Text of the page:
top of page

French Colonial Architecture

Updated: Jun 6, 2023

Known for their symmetrical style, steeply pitched roofs, and large, wrap-around porches on both lower and upper floors, French Colonial homes are extremely common in the southeastern United States, particularly Louisiana. Sometimes referred to as Cajun cottage, Creole architecture, plantation architecture, or raised homes, the style has become an iconic building style of the American southeast. While the French Colonial style has evolved and adapted over the last few centuries, today's French Colonial homes have retained many of the traditional elements and features.

History of French Colonial Architecture

Dating from the early to mid-1600s, when French colonists began arriving in the United States, French colonial homes are commonly found in areas once ruled by France, including parts of the Mississippi and Ohio Rivers. Louisiana, however, has the largest concentration of French Colonial homes in the United States. Typically, architectural styles are informed by the environment, the environment, and the tools and materials available for the building. For example, the early Spanish Colonial style made use of adobe (made of clay and straw) and clay roof tiles because the materials were readily available in the southeastern and southwestern United States. When the French colonists arrived in the Louisiana Territory, however, their surroundings did not inform their building styles, nor did they inform the materials they used. In contrast, the first French settlers built houses better suited to temperate climates rather than the hot and humid conditions in the southeast.

Accordingly, early French colonial houses were built with wooden frames inserted directly into the ground; steep roofs made of thatch, stone or tile; and smaller rooms, typically separated by a stone fireplace. Over time, the French Colonial building was adapted to protect homes from heat, humidity, rain, flooding and hurricanes:

  • Iconic wraparound porches, called galleries, were built to protect homes from strong sunlight, heat and rain.

  • The houses were supplemented with a raised basement to protect the living areas from flooding.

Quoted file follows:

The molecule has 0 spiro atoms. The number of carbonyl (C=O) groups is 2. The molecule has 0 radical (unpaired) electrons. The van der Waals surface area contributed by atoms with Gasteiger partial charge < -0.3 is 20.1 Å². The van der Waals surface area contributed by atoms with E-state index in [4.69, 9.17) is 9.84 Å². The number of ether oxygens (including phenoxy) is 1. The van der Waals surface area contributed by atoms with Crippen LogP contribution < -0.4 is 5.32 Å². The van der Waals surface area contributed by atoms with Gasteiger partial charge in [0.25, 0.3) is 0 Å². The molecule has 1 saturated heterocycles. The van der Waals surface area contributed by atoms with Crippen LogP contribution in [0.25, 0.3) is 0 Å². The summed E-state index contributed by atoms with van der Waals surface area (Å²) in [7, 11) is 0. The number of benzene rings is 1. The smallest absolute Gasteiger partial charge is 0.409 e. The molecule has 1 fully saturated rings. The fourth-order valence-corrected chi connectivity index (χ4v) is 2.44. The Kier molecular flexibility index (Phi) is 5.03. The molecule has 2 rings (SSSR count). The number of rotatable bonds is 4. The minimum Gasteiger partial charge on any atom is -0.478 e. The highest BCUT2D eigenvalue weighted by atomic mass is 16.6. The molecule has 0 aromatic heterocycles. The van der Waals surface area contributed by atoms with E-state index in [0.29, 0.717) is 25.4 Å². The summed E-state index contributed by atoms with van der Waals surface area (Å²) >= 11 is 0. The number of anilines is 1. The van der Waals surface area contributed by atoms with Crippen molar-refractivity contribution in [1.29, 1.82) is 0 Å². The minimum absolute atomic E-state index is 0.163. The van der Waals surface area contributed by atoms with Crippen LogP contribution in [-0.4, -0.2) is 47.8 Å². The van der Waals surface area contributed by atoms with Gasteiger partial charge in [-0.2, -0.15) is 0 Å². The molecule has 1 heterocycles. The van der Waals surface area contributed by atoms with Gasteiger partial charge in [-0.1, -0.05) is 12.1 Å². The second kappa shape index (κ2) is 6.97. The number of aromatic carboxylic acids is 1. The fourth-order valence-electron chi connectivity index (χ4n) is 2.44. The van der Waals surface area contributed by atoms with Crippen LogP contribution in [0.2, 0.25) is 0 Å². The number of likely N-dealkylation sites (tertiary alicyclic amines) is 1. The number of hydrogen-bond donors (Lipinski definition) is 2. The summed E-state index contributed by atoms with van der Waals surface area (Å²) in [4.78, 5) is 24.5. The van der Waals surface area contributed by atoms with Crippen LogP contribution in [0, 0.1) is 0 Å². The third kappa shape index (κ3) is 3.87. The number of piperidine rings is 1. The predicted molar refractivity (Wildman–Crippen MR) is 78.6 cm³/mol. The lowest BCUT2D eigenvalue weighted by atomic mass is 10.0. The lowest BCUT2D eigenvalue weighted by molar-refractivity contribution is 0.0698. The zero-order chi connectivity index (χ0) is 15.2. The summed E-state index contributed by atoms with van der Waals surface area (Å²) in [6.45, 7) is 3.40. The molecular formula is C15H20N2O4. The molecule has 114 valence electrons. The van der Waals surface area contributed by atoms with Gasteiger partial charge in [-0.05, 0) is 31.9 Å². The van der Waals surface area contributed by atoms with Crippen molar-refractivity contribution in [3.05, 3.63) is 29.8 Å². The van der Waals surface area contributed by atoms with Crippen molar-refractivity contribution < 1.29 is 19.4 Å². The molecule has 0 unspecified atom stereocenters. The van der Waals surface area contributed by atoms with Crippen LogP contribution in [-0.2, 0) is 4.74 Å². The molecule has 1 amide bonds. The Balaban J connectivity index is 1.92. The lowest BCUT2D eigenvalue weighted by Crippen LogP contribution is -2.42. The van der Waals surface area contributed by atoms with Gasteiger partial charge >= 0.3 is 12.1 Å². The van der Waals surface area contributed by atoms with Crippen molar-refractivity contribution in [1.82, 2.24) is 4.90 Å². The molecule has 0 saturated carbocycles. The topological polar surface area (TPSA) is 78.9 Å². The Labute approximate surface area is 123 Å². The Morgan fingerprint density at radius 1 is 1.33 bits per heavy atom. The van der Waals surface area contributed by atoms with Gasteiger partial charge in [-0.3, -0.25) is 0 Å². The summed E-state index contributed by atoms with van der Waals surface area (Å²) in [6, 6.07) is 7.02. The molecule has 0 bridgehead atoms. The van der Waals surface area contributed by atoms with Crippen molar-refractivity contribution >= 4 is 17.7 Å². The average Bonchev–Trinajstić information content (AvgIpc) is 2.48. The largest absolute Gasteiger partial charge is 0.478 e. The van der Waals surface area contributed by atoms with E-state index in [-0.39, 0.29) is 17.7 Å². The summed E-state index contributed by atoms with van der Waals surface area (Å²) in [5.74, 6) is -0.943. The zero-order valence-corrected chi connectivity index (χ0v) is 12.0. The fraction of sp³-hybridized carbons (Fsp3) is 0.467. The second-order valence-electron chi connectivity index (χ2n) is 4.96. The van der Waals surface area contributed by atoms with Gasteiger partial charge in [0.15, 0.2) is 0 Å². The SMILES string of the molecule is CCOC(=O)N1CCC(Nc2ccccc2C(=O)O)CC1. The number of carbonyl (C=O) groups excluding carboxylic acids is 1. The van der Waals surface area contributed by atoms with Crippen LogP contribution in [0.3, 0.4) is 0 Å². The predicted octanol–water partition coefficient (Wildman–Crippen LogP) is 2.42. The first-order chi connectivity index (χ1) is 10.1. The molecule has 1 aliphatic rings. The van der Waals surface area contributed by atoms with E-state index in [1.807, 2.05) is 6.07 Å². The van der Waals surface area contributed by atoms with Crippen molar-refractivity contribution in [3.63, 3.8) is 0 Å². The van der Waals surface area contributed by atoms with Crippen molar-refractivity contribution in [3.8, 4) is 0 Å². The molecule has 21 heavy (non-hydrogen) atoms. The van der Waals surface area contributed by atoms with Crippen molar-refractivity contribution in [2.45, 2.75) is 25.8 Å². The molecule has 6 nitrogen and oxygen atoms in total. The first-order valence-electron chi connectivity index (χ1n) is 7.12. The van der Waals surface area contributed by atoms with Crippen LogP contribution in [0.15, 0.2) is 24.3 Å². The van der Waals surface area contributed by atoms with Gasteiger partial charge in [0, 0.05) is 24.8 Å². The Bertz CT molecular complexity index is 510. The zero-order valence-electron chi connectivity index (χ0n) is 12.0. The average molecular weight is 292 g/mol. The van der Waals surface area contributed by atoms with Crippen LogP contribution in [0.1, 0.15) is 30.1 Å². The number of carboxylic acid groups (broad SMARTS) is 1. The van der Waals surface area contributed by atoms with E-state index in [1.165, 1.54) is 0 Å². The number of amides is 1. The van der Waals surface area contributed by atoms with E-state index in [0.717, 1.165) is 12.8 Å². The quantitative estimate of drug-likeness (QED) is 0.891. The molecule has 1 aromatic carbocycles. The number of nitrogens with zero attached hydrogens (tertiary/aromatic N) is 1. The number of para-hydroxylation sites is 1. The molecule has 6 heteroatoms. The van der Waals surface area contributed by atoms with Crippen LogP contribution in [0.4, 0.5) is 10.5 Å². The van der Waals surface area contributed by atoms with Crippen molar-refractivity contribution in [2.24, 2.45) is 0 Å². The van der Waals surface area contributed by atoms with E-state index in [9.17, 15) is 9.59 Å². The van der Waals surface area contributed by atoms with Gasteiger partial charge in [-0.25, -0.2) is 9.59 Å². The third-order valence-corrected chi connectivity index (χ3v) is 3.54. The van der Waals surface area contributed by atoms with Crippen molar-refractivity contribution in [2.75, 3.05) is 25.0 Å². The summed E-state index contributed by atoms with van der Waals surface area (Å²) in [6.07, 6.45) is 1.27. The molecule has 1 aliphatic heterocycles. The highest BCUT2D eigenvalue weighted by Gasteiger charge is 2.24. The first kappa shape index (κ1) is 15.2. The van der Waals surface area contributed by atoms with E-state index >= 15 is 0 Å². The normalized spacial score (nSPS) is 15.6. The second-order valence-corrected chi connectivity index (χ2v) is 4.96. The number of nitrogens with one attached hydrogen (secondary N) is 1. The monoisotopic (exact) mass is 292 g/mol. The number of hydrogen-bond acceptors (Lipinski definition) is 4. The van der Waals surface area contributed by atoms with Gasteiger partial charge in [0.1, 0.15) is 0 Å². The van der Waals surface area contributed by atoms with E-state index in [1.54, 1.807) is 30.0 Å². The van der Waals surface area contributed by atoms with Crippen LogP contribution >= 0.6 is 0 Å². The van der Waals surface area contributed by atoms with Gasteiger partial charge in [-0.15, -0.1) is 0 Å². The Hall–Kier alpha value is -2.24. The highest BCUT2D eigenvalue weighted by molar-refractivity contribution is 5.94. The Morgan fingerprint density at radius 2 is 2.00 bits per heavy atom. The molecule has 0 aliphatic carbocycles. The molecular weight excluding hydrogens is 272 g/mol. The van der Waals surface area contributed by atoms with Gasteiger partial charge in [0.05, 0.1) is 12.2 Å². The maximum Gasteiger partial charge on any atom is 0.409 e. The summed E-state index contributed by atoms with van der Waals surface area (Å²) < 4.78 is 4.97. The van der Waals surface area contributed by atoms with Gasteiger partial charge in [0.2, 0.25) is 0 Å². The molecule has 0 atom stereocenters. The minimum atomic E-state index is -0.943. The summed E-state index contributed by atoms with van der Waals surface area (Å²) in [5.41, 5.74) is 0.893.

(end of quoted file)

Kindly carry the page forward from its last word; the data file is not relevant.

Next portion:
• Ceilings were raised and vaulted to reduce the excess heat that builds up inside the house

While French Colonial homes were once small, symmetrical structures typically measuring one room deep and two rooms wide, the average size has also changed over time. However, to reduce construction, new rooms were often attached to existing rooms and not separated by a corridor. This building technique, which you'll find in many of New Orleans' shotgun-style homes, had the added benefit of creating a cross-ventilation system that allowed cold air to penetrate all rooms in the house. Today, it is rare to find a new French Colonial style home. Unlike Spanish Colonial architecture, French Colonialism did not experience a major revival among home builders in the United States.

Essential Elements of French Colonial Architecture

While it's rare to find a new French Colonial home in the United States, there are a few distinctive features you'll see in French Colonial homes in Louisiana, Mississippi, and along the Ohio River:

A square, symmetrical exterior: Most French Colonial homes are square, wooden structures with a centered front door flanked by two windows. Most interior rooms have access to the outdoors via French double leaf doors. A raised basement: To protect the home's living areas from flooding during the rainy season or hurricanes, French Colonial homes were often erected in first-level basements. These basements provided additional storage space for the family as well as protection from the elements.

High ceilings: High ceilings were built to alleviate the hot and humid conditions in French Colonial homes, so you will often see tall, slender windows and doors on home exteriors. A wide wrap-around porch: A wrap-around porch, known as a gallery, is an important element of French Colonial architecture. Most French colonial homes included a lower porch outside the servants' room and an upper porch surrounding the owners' rooms. Although these porches were originally built to protect the house from heat and rain, they were styled with wrought iron fixtures in the 1800s. Adding iron elements to a home is not a traditional French technique, so the iron porches and balconies you see today are typical of the French Colonial structures of America.

Exterior stairs and corridors: To cross-vent the house, many French Colonial houses were built with exterior stairs and corridors. Click here to get holistic design consultancy from Therapinterior that will improve your life.


bottom of page